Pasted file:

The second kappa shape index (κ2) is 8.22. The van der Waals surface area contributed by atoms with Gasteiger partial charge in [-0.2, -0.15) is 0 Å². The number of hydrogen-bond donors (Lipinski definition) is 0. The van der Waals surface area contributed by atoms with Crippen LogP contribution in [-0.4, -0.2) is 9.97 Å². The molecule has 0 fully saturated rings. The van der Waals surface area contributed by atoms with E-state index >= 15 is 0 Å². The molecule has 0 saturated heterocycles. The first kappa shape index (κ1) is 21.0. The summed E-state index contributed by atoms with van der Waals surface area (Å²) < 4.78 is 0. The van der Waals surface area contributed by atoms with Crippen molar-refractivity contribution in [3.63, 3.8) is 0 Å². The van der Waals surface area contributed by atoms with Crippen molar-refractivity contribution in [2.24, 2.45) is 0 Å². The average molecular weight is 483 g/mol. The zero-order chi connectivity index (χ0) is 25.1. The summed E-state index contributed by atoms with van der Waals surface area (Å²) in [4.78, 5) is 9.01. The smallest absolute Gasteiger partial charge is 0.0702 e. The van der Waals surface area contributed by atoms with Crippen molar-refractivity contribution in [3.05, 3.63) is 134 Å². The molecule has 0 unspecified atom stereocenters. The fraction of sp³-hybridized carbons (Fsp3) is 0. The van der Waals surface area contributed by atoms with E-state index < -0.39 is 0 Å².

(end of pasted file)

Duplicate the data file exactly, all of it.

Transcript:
The second kappa shape index (κ2) is 8.22. The van der Waals surface area contributed by atoms with Gasteiger partial charge in [-0.2, -0.15) is 0 Å². The number of hydrogen-bond donors (Lipinski definition) is 0. The van der Waals surface area contributed by atoms with Crippen LogP contribution in [-0.4, -0.2) is 9.97 Å². The molecule has 0 fully saturated rings. The van der Waals surface area contributed by atoms with E-state index >= 15 is 0 Å². The molecule has 0 saturated heterocycles. The first kappa shape index (κ1) is 21.0. The summed E-state index contributed by atoms with van der Waals surface area (Å²) < 4.78 is 0. The van der Waals surface area contributed by atoms with Crippen molar-refractivity contribution in [3.63, 3.8) is 0 Å². The van der Waals surface area contributed by atoms with Crippen molar-refractivity contribution in [2.24, 2.45) is 0 Å². The average molecular weight is 483 g/mol. The zero-order chi connectivity index (χ0) is 25.1. The summed E-state index contributed by atoms with van der Waals surface area (Å²) in [4.78, 5) is 9.01. The smallest absolute Gasteiger partial charge is 0.0702 e. The van der Waals surface area contributed by atoms with Crippen molar-refractivity contribution in [3.05, 3.63) is 134 Å². The molecule has 0 unspecified atom stereocenters. The fraction of sp³-hybridized carbons (Fsp3) is 0. The van der Waals surface area contributed by atoms with E-state index < -0.39 is 0 Å².